Open offices are here to stay, regardless of the science that decries them. That’s because, like it or not, they’re the most cost-efficient way to cram as many employees as possible into a space. Does that mean we’re doomed to deal with the noise, lack of privacy, and dearth of in-person interaction that comes with typical open offices, or could design mitigate these ills while preserving the functional benefits? Is there such a thing as a less evil open plan?
The interior design studio Casework attempted just that with its new office for the design and technology agency Work & Co in Portland, Oregon. The firm’s design features smart acoustics to keep things quiet, a communal cafe-like kitchen and library, and a total lack of typical office gimmicks that might keep people around after-hours. The result? While the office’s layout is still an open plan, the ethos is decidedly anti-open office.
“We didn’t want it to feel like a typical office space,” says Casey Sheehan, a partner at Work & Co who worked on the redesign of the space. “We wanted it to feel more warm and almost like a hotel lobby or a home–a gathering place.”
At first glance, Work & Co’s new digs are more extreme in some ways than your average open plan–while partners and senior leadership do sit with everyone else rather than having their own offices, the desks don’t really belong to anyone in particular. Instead, they were designed to be modular and to shift so that the company’s designers and developers can sit with their teams as they move from project to project. To combat the noise that comes from everyone sitting in the same place, Casework’s founder and creative director Casey Keasler installed a wooden slat system that sits over the main work area as well as in the kitchen and conference rooms. “You want to be able to hear soft music but not the person 20 feet from you having a conference call,” she says. The wood adds an acoustic buffer and visually enlivens the space, which used to be a warehouse.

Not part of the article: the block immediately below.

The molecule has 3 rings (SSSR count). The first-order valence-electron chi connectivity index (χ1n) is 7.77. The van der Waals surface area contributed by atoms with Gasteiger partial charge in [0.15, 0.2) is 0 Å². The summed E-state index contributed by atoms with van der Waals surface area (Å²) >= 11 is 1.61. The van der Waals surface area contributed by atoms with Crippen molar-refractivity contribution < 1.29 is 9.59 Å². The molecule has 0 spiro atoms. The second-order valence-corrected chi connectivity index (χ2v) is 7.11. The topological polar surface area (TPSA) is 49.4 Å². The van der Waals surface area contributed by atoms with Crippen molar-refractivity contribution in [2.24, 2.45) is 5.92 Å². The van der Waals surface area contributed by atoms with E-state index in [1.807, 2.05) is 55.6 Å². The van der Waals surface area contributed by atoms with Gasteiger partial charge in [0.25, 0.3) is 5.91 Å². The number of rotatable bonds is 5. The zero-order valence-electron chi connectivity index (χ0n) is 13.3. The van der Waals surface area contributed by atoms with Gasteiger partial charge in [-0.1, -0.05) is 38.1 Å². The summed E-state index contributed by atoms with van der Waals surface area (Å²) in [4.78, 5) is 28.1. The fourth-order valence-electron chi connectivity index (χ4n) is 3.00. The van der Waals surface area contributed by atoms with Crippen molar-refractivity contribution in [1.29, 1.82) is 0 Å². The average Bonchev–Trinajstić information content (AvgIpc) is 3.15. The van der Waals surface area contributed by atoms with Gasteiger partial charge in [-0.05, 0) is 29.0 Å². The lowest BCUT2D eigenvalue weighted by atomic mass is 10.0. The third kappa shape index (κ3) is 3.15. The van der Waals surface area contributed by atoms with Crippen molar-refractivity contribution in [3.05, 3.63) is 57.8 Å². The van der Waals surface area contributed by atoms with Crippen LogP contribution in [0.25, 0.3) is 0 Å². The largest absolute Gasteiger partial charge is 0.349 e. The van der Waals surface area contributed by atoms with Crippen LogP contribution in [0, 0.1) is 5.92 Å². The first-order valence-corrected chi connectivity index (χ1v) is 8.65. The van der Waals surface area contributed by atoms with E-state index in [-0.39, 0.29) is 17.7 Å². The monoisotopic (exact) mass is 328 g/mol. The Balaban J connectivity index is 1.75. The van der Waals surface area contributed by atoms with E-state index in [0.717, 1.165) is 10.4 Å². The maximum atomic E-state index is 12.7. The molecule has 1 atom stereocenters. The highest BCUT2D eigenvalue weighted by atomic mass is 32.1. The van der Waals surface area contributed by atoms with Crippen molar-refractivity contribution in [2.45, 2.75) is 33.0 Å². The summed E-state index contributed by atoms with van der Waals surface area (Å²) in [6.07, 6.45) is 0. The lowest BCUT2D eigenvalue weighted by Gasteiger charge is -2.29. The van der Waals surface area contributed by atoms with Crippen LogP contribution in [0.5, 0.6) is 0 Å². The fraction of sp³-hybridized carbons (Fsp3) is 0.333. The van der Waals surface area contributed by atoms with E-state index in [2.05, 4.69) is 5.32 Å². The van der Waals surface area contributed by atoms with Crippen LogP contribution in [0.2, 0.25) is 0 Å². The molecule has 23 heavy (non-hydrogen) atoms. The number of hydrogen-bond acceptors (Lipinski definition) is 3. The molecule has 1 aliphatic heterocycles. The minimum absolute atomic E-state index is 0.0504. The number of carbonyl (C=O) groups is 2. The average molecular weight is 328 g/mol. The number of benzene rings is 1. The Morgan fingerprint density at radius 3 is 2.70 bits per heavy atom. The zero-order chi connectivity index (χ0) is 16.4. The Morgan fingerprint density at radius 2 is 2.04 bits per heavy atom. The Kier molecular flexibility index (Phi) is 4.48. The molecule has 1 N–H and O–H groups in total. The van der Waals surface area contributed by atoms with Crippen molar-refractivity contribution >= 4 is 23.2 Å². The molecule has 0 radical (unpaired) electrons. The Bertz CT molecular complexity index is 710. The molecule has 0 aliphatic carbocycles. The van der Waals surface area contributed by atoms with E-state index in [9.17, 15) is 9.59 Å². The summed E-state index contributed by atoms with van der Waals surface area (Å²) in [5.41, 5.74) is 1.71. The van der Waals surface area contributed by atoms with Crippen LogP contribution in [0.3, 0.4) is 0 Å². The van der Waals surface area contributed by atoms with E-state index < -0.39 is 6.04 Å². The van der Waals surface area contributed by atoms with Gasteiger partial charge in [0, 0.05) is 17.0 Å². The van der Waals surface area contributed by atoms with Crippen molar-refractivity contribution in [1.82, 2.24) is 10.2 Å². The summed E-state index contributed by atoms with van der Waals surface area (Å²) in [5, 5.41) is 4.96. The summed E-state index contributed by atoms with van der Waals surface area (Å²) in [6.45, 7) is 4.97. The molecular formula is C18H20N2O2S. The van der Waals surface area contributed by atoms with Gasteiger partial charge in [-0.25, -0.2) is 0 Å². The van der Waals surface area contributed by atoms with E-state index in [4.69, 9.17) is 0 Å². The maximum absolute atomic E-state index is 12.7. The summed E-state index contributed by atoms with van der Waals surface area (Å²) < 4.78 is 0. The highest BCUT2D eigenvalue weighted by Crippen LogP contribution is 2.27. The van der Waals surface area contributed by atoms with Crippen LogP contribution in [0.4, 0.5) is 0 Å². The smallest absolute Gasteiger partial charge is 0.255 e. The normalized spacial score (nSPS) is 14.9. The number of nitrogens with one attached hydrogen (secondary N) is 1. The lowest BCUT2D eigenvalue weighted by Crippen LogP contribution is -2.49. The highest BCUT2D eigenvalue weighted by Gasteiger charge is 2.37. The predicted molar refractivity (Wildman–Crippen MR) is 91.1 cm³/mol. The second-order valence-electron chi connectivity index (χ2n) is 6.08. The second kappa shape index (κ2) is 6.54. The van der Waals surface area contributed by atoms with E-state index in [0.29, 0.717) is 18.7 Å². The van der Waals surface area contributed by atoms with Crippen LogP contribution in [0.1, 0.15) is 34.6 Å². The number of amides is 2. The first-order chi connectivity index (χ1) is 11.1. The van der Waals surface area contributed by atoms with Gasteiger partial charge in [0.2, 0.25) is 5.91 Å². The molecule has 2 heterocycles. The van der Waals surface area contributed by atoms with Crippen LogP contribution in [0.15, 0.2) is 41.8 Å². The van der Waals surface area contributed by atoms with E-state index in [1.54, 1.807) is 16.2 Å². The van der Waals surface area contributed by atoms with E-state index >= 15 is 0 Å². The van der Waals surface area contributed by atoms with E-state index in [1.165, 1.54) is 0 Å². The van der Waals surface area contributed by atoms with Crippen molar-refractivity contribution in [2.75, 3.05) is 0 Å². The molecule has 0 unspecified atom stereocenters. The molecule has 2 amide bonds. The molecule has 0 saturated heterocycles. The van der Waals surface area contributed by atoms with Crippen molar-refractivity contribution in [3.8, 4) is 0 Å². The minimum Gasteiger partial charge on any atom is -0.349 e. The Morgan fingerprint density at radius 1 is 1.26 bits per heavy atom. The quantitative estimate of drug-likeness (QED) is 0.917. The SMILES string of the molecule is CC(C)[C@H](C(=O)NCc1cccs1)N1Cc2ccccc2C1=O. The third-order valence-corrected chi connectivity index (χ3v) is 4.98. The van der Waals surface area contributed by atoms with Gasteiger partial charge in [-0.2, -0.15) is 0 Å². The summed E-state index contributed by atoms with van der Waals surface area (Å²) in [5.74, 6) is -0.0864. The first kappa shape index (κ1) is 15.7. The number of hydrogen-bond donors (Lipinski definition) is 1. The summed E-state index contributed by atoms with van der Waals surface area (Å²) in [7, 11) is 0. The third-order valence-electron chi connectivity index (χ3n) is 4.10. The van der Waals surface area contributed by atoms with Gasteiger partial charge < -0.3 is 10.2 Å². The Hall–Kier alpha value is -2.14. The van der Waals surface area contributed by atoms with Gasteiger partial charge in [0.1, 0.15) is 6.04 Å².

Keasler also recognized that people need different kinds of spaces in which to work. “The majority of people are in the middle when it comes to a working environment,” she says. “Some people like to be in the dark in a hole with no distractions, and others are extroverts. It’s all about thinking about different types and sizes of spaces.”
For those who need their own space away from everyone else, there are private phone booths to duck into. The entire bottom floor of the office is filled with different sizes of conference rooms that people can book, and Keasler worked to create particular areas throughout the office where someone could curl up with their laptop–like a small space beneath the stairs that has a rug and pillows, or a small library on the bottom floor that is focused on analog creative tools, including old cameras and a turntable. The library is part of Keasler’s attempt to provide an area that’s explicitly non-digital, where the agency’s employees–who typical use only digital tools–can go for inspiration.
The kitchen plays a central role in combating the open plan vibes as well. Because the studio focuses entirely on digital design projects, people are somewhat tied to their computers and tend to use digital communication tools rather than talk in person, a problem that’s exacerbated by the open plan. But Work & Co wanted to preserve a tradition throughout the company where employees come together for catered lunches every day, sitting together the cafe-like kitchen–no sad desk lunches allowed.
One of the most striking elements of the design is what’s not there: ping-pong tables or game consoles, stalwarts of many tech-oriented workspaces. Work & Co’s office was not designed to convince people to hang around at work after work hours. Sheehen deliberately hopes to promote work-life balance through the place’s design by not adding any fancy extras, just providing people with enough room to work effectively.
“Our hope is that everyone leaves everyday and gets home to their families and friends and doing the things they love to do outside of work because that motivates everyone to be better designers and developers,” Sheehan says.